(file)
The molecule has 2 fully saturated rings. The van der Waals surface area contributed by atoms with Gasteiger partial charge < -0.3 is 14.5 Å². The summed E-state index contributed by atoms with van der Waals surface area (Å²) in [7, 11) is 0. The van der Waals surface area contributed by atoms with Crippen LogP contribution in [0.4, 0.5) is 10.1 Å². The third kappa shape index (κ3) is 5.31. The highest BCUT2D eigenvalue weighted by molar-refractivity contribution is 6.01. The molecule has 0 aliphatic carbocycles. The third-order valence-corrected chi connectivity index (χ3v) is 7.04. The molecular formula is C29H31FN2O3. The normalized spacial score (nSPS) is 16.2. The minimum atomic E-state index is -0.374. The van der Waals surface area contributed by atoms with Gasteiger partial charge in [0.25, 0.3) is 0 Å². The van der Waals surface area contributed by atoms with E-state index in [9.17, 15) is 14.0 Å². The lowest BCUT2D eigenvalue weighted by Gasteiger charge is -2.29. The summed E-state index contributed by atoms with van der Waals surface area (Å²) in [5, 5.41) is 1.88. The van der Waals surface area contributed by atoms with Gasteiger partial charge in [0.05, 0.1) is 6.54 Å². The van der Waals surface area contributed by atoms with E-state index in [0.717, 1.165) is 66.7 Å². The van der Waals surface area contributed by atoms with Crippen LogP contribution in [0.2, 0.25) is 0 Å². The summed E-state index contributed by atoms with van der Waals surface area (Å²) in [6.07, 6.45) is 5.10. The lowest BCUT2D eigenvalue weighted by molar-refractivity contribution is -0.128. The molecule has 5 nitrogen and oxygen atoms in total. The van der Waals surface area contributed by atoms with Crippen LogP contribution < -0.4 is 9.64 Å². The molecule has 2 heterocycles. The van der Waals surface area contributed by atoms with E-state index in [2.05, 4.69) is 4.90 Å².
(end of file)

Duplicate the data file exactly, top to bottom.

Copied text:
The molecule has 2 fully saturated rings. The van der Waals surface area contributed by atoms with Gasteiger partial charge < -0.3 is 14.5 Å². The summed E-state index contributed by atoms with van der Waals surface area (Å²) in [7, 11) is 0. The van der Waals surface area contributed by atoms with Crippen LogP contribution in [0.4, 0.5) is 10.1 Å². The third kappa shape index (κ3) is 5.31. The highest BCUT2D eigenvalue weighted by molar-refractivity contribution is 6.01. The molecule has 0 aliphatic carbocycles. The third-order valence-corrected chi connectivity index (χ3v) is 7.04. The molecular formula is C29H31FN2O3. The normalized spacial score (nSPS) is 16.2. The minimum atomic E-state index is -0.374. The van der Waals surface area contributed by atoms with Gasteiger partial charge in [0.25, 0.3) is 0 Å². The van der Waals surface area contributed by atoms with E-state index in [9.17, 15) is 14.0 Å². The lowest BCUT2D eigenvalue weighted by Gasteiger charge is -2.29. The summed E-state index contributed by atoms with van der Waals surface area (Å²) in [5, 5.41) is 1.88. The van der Waals surface area contributed by atoms with Gasteiger partial charge in [0.05, 0.1) is 6.54 Å². The van der Waals surface area contributed by atoms with E-state index in [0.717, 1.165) is 66.7 Å². The van der Waals surface area contributed by atoms with Crippen LogP contribution in [0.2, 0.25) is 0 Å². The summed E-state index contributed by atoms with van der Waals surface area (Å²) in [6.07, 6.45) is 5.10. The lowest BCUT2D eigenvalue weighted by molar-refractivity contribution is -0.128. The molecule has 5 nitrogen and oxygen atoms in total. The van der Waals surface area contributed by atoms with Crippen LogP contribution < -0.4 is 9.64 Å². The molecule has 2 heterocycles. The van der Waals surface area contributed by atoms with E-state index in [2.05, 4.69) is 4.90 Å².